Weekly worship: Sunday 27 May
Reflections for Trinity Sunday.
The Isaiah passage begins with an elaborate vision of the Lord sitting on the throne, as the ‘hem of his robe filled the temple’. How immense was that robe, or how small was that temple? Or more likely, the robe was the only part of God that Isaiah could see in his vision, since it was such an immense revelation of God’s majesty.
Isaiah’s vision was a message for an unsettled people. Their long-standing and established king, King Uzziah, had just died. Isaiah’s vision brings reassurance in these disturbing times, although the king has died, the Lord is still on the throne. The thrice ‘Holy, holy, holy’ sung by the Seraphs is a helpful connection to this Trinity Sunday where the One on the throne was not singular but plural. A plurality reinforced in the request made by the Lord: ‘who will go for us.’
In our own times of much global and political unsettlement, we might have some resonance with those feeling disturbed by King Uzziah’s death. And this vision of the Three in One who is still on the throne provides reassurance. Isaiah makes clear that such majesty is not the same as authoritarian dictatorship. The Lord on the throne invites participation in the restoration and recreation, ‘who will go for us?’
Isaiah responds with a willingness despite the challenge of the task set before him in the following verses. The invitation to participate in the restoration of God’s will on earth as in heaven is one that continues and is extended to us, despite how challenging it might seem in current times.
This is a passage that has familiar verses and phrases within it. This Trinity Sunday we are provided with an opportunity to set these familiar verses and phrases in a larger context. This is something that Jesus himself does in his encounter with Nicodemus. He takes the comment made by Nicodemus, this leader of the Jews who has come to him under the cover of darkness, to uncover and delve into deeper mysteries – moving Nicodemus’ curiosity into confusion. A state familiar to us as we engage with the mystery of the Trinity on this Sunday.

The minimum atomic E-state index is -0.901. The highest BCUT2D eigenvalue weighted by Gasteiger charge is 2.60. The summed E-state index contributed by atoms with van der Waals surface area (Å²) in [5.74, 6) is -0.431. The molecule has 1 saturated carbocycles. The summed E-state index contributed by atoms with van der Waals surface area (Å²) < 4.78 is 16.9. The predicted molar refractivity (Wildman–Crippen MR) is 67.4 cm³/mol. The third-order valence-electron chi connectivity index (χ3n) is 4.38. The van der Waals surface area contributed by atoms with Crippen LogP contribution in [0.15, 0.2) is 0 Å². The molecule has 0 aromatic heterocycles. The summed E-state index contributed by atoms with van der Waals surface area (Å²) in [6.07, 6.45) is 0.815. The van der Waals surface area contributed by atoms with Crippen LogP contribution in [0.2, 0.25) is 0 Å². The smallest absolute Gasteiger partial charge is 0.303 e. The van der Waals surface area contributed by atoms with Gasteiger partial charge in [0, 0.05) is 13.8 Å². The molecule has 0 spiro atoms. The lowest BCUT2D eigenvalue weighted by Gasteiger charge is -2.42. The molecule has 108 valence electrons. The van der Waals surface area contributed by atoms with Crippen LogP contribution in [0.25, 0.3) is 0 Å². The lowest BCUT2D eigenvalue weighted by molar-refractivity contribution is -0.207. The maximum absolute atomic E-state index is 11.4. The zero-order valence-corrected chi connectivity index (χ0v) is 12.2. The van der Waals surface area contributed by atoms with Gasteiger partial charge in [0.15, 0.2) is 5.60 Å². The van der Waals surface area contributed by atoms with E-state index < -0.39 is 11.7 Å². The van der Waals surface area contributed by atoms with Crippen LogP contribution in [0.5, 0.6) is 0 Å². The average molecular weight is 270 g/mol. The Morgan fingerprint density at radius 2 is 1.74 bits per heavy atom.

The Trinity is presented in this passage as a dynamic trio. The Spirit moves those born of the Spirit wherever it chooses. God loves the world by sending his Son, the Son descends and ascends from heaven. It is a passage that may provoke more questions than provide answers, but it also gives a glimpse and insight into heavenly things. The things that we pray for when we pray, and work, for God’s will to be done on earth as in heaven. This is the work of our partners and supporters, who stand together for global justice, dignity, and equality.
And it is not work that we do on our own strength. Nicodemus makes clear at the outset that Jesus could not do what he does without the presence of God the Trinity, and neither can we.
'For all who are led by the Spirit of God are children of God.’ (Romans 8:14)
We believe in a loving God,
whose Word sustains our lives
and the work of our hands in the universe.
God is life.
We believe in God’s Son among us
who brought the seeds of life’s renewal.
He lived with the poor to show the meaning of love.
Jesus Christ is Lord.
We believe in the Spirit of Life
who makes us one with God,
whose strength and energy renews our own.
The Spirit is love.
Camillo Torres, Colombia
Pointers for prayer
Pointers for prayer taken from the Christian Aid prayer diary.
Give thanks and pray for Christian Aid partner KORAL in Haiti, that they would know the sustaining and inspiring presence of God.
Pray for all still living with inadequate housing in Haiti since Hurricane Matthew in 2016. Pray for shelter and support to be made available.
Give thanks to God for all who collected and gave to the Christian Aid Week appeal this year, for working to bring God’s Kingdom on earth as in heaven.